Height and weight were determined for each subject while wearing light clothing and no shoes. Waist circumference was taken at the minimal waist, the narrowest portion of the torso between the umbilicus and the xiphoid process. Blood pressure readings were taken prior to each CPE test.
Lipids and Insulin Sensitivity
HDL-cholesterol and triglycerides were determined from fasting plasma samples using nuclear magnetic resonance spectroscopy (LipoScience; Raleigh, NC)3. Insulin sensitivity was determined with a 3-hour intravenous glucose tolerance test4, which was performed 16 to 24 hours after the final exercise bout. Blood samples from pre- and post-intervention were assayed simultaneously and included samples from all study groups. An insulin sensitivity index was calculated using the minimal model computer algorithm4.
Metabolic Syndrome
The revised ATPIII criteria for MS are: 1) increased waist circumference (≥102 cm in men; ≥88 cm in women), 2) elevated triglycerides (≥150 mg/dl), 3) reduced HDL-cholesterol (<40 mg/dl in men, <50 mg/dl in women), 4) elevated blood pressure (≥130 mmHg systolic or ≥85 mmHg diastolic), and 5) elevated fasting glucose (≥100 mg/dl)5.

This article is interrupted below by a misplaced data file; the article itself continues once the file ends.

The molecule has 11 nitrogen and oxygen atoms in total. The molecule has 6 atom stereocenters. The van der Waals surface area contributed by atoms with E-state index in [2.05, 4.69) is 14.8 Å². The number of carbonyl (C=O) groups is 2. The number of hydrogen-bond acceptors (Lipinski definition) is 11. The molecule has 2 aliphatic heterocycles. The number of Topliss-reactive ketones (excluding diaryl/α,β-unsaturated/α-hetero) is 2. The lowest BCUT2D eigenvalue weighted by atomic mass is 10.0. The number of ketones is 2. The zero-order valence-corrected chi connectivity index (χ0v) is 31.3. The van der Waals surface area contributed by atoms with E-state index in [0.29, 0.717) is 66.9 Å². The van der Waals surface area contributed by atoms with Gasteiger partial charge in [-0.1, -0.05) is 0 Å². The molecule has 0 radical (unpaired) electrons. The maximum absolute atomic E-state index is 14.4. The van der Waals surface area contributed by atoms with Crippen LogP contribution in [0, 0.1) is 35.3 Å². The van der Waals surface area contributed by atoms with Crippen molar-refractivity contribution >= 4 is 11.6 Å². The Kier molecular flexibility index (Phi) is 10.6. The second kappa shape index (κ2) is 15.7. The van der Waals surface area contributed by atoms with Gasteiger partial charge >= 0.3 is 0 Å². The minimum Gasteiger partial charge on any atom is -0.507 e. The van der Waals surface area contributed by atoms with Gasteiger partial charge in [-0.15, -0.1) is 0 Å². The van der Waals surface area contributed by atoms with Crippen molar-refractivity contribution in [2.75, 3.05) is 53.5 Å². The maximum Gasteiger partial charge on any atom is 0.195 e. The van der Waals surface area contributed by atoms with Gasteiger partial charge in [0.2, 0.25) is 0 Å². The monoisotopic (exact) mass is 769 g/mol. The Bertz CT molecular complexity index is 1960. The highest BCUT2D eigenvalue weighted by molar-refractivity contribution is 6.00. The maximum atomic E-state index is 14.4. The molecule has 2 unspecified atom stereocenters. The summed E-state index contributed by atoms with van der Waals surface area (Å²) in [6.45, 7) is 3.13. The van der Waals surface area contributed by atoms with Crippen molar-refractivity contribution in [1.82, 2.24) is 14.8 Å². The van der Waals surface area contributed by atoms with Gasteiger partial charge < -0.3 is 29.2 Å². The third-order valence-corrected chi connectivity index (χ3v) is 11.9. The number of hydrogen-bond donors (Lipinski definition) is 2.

Statistical Analyses
Analysis of variance was used to test for differences between groups and to evaluate any gender differences at baseline. Paired t-tests were performed to determine any significant changes within the groups for each of the MS variables and scores. When examining differences between the 4 groups, a two-way ANOVA was used to account for any gender differences. As no significant gender-group interactions (p>0.05) were observed, all gender interactions were removed from the model and the analysis repeated (SAS; Cary, NC).
The ATPIII criteria for MS are the current clinical standard5 and are necessarily dichotomous for clinical purposes, whereby if 3 or more of the 5 metabolic variables are above a certain threshold an individual is considered as having MS. For the purpose of measuring the effects of an intervention, there are several reasons a continuous score, rather than a series of dichotomous scores, might more accurately represent and detect overall metabolic changes. We propose that this continuous score would: 1) be more sensitive to small and large changes that do not meet the criteria of the ATPIII score (e.g. a triglyceride value that substantially improves from 250 to 151 mg/dl would have no effect on the ATPIII score, but would be reflected in the continuous MS score) and 2) be less sensitive to small changes that occur in the vicinity of diagnostic criteria for any one variable (e.g. a triglyceride change from 152 to 149 mg/dl would have a significant effect on the ATPIII score, but little effect on a continuous MS score). To test the effect of such a score on the responses in this study, we designed a continuous MS Z-score.